I am definitely not disciplined enough to write a comprehensive review of each book I read, so I thought a brief and semi-regular post about my most recent reads could be the ticket. Below are some musing on three books I’ve read and thoroughly enjoyed over the last few months: The Truth About the Harry Quebert Affair, Burial Rites, and The Bronze Horseman.
The Truth About The Harry Quebert Affair, Joël Dicker I’ve inherited from my mother a love of a good murder mystery, the grizzlier the better truth be told (thanks mum). This one was a recommendation by the lovely Ruth from A Model Recommends, and it didn’t disappoint. Struggling with his second novel, author Marcus Goldman travels to Somerset New Hampshire to stay with his former writing teacher Harry Quebert, where he stumbles across a sordid secret from Harry’s past – in his thirties he had an affair with a 15 year-old girl, whose subsequent disappearance scandalised the small town. Cue to present day, and the body of the very same girl is found buried in the grounds of Goose Cove, Harry’s secluded seaside home, which is described to perfection by Dicker and makes a perfect backdrop for the unfolding murder mystery. Through flashbacks, diary entries, and his own investigation, Marcus slowly starts to unravel the truth behind the decades-old mystery and the secret life of Harry Quebert, who I think should be played by Stephen Fry if they ever make a movie out of this (which I hear the Howard/Grazer dream team are planning on doing). I know he’s unsuitably British, but he’d be prefect otherwise right?
Burial Rites, Hannah Kent I had heard good things about this one in the Australian press, and seeing it pop up on booksandquills 2015 To Read List sealed the deal. The first thing I will say about this book is, it is bleak. Set in Iceland in the 1800s, it’s based on the true story of Agnes Magnúsdóttir, a woman convicted of murdering her lover and his friend and sentenced to death by beheading. I told you I like them grizzly. While the particulars of her execution are ironed out, Agnes is sent to work on the farm of District Officer Jon Jonsson, his tough-as-nails wife Margret, and their two daughters – understandably reluctant hosts to a convicted murderess feared by all in the land. As Agnes confides in a young priest tasked with absolving her in her final days, the truth about what really happened on the night of the murders starts to emerge, and before you know it, you’re kind of hoping this crazed young killer with an excellent work ethic is shown some mercy. The unforgivably brutal Icelandic backdrop absolutely drives the story, making Agnes’s desperate plight all the more grim. I can’t wait to see how this interpreted in the film adaptation, which is already in the works with Jennifer Lawrence tipped to play Agnes.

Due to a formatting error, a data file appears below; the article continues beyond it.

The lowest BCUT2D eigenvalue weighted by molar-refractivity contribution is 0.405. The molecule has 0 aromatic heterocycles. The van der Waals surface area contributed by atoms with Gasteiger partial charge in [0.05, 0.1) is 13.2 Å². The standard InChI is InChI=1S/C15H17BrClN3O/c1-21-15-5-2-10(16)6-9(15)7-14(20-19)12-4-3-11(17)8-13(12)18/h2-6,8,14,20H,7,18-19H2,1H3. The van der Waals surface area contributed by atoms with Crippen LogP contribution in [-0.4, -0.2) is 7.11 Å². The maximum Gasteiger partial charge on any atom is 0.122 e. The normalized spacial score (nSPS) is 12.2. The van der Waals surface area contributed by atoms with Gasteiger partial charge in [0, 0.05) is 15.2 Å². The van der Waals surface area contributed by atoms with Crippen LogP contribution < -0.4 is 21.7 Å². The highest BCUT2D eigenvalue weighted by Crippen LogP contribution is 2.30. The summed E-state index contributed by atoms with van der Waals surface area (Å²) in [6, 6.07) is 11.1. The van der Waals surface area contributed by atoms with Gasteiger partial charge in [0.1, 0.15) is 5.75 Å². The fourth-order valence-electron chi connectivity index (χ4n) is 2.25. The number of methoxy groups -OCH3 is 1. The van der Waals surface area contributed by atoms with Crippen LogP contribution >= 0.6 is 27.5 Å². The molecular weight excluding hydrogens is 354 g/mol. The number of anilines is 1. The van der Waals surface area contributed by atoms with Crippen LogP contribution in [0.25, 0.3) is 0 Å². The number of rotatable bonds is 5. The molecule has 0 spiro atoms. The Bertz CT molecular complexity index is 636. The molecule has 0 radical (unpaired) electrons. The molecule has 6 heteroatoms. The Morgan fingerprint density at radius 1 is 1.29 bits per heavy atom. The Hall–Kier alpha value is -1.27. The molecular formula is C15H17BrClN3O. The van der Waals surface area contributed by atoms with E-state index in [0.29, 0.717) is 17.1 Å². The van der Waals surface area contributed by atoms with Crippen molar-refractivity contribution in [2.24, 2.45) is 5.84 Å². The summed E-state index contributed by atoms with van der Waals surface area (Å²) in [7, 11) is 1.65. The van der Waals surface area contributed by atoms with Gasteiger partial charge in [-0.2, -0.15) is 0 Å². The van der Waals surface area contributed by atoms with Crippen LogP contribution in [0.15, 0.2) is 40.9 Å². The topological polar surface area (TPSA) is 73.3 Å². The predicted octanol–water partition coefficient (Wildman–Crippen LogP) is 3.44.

The Bronze Horseman, Paullina Simons Generally I’m not one for books that fall into the romance category (see above), but recently I attended the launch of Zoë Foster Blake’s latest novel, where she mentioned that her story had been inspired by this one. I knew then and there I had to give it a whirl. The book centers on Tatiana Metanova and her sister Dasha, living with their family in a tiny apartment in Leningrad during WWII. Enter dashing young soldier Alexander, and you have yourself a pretty epic love triangle. Paullina Simons is the queen of descriptive prose – when Tatiana first meets Alexander, you can picture the red rose-print dress she was wearing, taste the ice cream she was eating, feel the high-heeled sandals that were hurting her feet, and as clichéd as it is, you can feel the underlying fear of a city at war and a future full of uncertainty. I really enjoyed this one – it’s grim, heartbreaking, very very soppy, and I positively devoured the next two books in the trilogy – Tatiana and Alexander and The Summer Garden. Followed immediately by Six Days In Leningrad, the author’s personal memoir describing a trip back to her homeland to research the series. As a running theme, The Bronze Horseman is also coming to a cinema near you in the future, however no casting has been announced as yet – any thoughts on who should play Tatiana and Alexander?
My list of books to-read-next is a long one, but the below four are sitting pretty at the top. What’s on your list?
Funny Girl, Nick Hornby
Station Eleven, Emily St John Michel
The Miniaturist, Jess Burton
The Strange And Beautiful Sorrows of Ava Lavender, Leslye Walton